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35. ASHPUTTEL (continued)
Now it happened that the king of that land held a feast, which was to last three days; and out of those who came to it his son was to choose a bride for himself. Ashputtel's two sisters were asked to come; so they called her up, and said, 'Now, comb our hair, brush our shoes, and tie our sashes for us, for we are going to dance at the king's feast.' Then she did as she was told; but when all was done she could not help crying, for she thought to herself, she should so have liked to have gone with them to the ball; and at last she begged her mother very hard to let her go. 'You, Ashputtel!' said she; 'you who have nothing to wear, no clothes at all, and who cannot even dance--you want to go to the ball? And when she kept on begging, she said at last, to get rid of her, 'I will throw this dishful of peas into the ash-heap, and if in two hours' time you have picked them all out, you shall go to the feast too.'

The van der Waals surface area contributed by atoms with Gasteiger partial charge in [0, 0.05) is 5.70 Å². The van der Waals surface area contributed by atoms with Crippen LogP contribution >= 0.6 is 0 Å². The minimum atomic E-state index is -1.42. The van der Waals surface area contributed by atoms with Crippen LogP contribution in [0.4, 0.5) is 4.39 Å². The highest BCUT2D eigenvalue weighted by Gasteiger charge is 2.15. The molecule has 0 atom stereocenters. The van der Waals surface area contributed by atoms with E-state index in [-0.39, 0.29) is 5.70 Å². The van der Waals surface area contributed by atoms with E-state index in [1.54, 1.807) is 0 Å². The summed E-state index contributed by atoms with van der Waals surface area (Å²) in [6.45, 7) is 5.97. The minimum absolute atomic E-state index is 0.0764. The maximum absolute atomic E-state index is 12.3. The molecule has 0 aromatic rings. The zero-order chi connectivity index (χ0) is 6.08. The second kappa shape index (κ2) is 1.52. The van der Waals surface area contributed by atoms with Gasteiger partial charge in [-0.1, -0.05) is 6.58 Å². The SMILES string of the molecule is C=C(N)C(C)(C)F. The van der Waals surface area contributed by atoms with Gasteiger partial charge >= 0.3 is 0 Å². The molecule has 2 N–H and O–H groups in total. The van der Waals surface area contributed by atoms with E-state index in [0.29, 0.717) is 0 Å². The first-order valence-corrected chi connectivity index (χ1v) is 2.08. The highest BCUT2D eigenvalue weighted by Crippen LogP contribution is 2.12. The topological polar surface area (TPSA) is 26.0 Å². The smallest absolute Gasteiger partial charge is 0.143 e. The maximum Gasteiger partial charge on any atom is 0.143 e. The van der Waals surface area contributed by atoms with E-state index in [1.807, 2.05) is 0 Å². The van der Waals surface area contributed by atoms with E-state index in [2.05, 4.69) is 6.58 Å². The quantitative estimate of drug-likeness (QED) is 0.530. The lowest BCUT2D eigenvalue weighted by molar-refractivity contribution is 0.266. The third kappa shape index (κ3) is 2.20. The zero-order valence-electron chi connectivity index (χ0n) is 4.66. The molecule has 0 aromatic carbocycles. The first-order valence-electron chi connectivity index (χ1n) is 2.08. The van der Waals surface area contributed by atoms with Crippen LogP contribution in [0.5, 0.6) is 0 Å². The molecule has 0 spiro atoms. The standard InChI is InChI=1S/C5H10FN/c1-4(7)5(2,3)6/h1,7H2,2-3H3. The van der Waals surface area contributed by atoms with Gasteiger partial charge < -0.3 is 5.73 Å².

Then she threw the peas down among the ashes, but the little maiden ran out at the back door into the garden, and cried out:
'Hither, hither, through the sky,
Then first came two white doves, flying in at the kitchen window; next came two turtle-doves; and after them came all the little birds under heaven, chirping and fluttering in: and they flew down into the ashes. And the little doves stooped their heads down and set to work, pick, pick, pick; and then the others began to pick, pick, pick: and among them all they soon picked out all the good grain, and put it into a dish but left the ashes. Long before the end of the hour the work was quite done, and all flew out again at the windows.
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